FAU Brain Institute Ascend Program Provides Virtual Lessons for Kids
by Lynda F. Rysavy | Friday, Mar 27, 2020
Florida Atlantic University’s Brain Institute, in partnership with the Stiles-Nicholson Foundation, is addressing the national shortage in STEM (science-technology-engineering and math) career-oriented students with ASCEND (Advancing STEM: Community Engagement through Neuroscience Discovery)- an innovative education platform targeting middle and high school students in Palm Beach County. ASCEND’s semester-long neuroscience program, NeuroExplorers, is led by professional neuroscientists and trainees (NeuroSquad) using cutting-edge educational tools, including hands-on virtual and augmented reality applications, age appropriate neuroscience experiments, and field trips to science labs. NeuroExplorers participants also engage in monthly podcasts, Brain Bites, (also accessible to the public) and discuss brain science topics in a remote learning platform, FlipGrid, where they can use videos, images, or graphics to communicate science.
During these unprecedented times, the NeuroSquad team is eager to boost its virtual education content to ignite curiosity about brain science. For this month, NeuroExplorers was unable to meet in person to discuss the results from their fruit fly behavior experiment and the importance of science communication. Students performed a climbing test with different aged fruit flies (ranging 2 days old to 3 weeks) to understand what happens to our movement as we age. Fruit flies typically only live about 60 or 70 days, so a fly that is 20 days old is approximately the same as a 25 year old human! Fruit flies are a popular model organisms used to study neuroscience topics, in this case, neurodegenerative disease (what happens to your neurons as you age?). A recap of the previous lesson and the students’ data were presented in a short, educational video that had it all- science, jokes, and dramatic music! NeuroSquad leaders, Paula Gajewski-Kurdziel, Ph.D. and David Cinalli, led the discussion by explaining how scientists use graphs to explain their data and asked the students, “Did your hypothesis predict what would happen with the flies?” Paula and David emphasized that while graphs are important to describe science they can often be difficult to understand. As scientists, we often ask ourselves “What’s the best way to communicate my science?” The virtual lesson ended with an assignment for NeuroExplorers participants to channel their creativity to describe the class’s fruit fly experiment in their response videos on FlipGrid. An illustration of the fly life cycle was giving as an example to get their creative minds thinking. This illustration used a play on the word “cycle” to describe the life cycle of a fruit fly. The NeuroSquad team is looking forward to the response to the videos. While at home, we also hope the students will get their siblings and parents involved in making a science skit. By making science fun, we are able to reach a broader audience. NeuroSquad leaders will continue creating and sharing more virtual brain science content for NeuroExplorers and will make content available to educators and the public.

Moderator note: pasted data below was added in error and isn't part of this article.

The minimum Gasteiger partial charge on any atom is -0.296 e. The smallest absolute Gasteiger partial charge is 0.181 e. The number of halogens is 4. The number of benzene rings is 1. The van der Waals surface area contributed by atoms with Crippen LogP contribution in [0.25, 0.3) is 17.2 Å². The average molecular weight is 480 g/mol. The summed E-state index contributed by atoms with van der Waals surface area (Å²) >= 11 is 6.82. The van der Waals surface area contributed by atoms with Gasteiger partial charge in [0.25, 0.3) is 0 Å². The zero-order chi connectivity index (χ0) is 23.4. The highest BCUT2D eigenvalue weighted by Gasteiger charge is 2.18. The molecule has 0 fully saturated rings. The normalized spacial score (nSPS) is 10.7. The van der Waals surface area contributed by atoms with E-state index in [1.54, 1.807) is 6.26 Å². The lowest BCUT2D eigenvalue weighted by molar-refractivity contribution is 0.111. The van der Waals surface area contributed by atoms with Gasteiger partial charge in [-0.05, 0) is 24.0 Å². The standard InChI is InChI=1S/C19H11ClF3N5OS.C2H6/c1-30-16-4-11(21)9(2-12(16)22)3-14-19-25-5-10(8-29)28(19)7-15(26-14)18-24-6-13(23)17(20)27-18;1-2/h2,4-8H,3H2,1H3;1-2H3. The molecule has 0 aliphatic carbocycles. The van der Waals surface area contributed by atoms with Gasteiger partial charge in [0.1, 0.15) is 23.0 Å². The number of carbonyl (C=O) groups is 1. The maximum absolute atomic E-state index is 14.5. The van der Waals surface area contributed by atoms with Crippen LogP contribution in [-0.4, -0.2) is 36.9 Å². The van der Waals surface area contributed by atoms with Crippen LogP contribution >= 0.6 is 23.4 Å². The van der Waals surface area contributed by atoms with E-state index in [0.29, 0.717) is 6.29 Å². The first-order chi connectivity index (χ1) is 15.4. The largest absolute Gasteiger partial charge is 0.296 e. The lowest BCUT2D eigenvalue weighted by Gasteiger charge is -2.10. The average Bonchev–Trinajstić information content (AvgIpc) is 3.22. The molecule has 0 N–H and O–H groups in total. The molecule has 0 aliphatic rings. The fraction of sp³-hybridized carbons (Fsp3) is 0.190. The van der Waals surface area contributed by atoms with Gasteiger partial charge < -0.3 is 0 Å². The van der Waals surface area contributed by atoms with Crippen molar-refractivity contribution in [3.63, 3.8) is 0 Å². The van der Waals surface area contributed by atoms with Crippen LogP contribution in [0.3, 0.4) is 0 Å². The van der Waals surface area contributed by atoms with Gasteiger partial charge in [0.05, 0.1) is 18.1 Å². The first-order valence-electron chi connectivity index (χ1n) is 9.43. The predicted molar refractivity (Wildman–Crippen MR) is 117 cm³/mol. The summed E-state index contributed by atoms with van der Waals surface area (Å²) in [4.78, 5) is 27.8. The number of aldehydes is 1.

ASCEND program content will also be available through the new, Palm Beach County Virtual STEM Collaborative, a comprehensive digital resource for PBC educators moving to the virtual learning space launching on Friday. The Collaborative will include STEM lessons, livestream demonstrations, etc. from STEM organizations in PBC.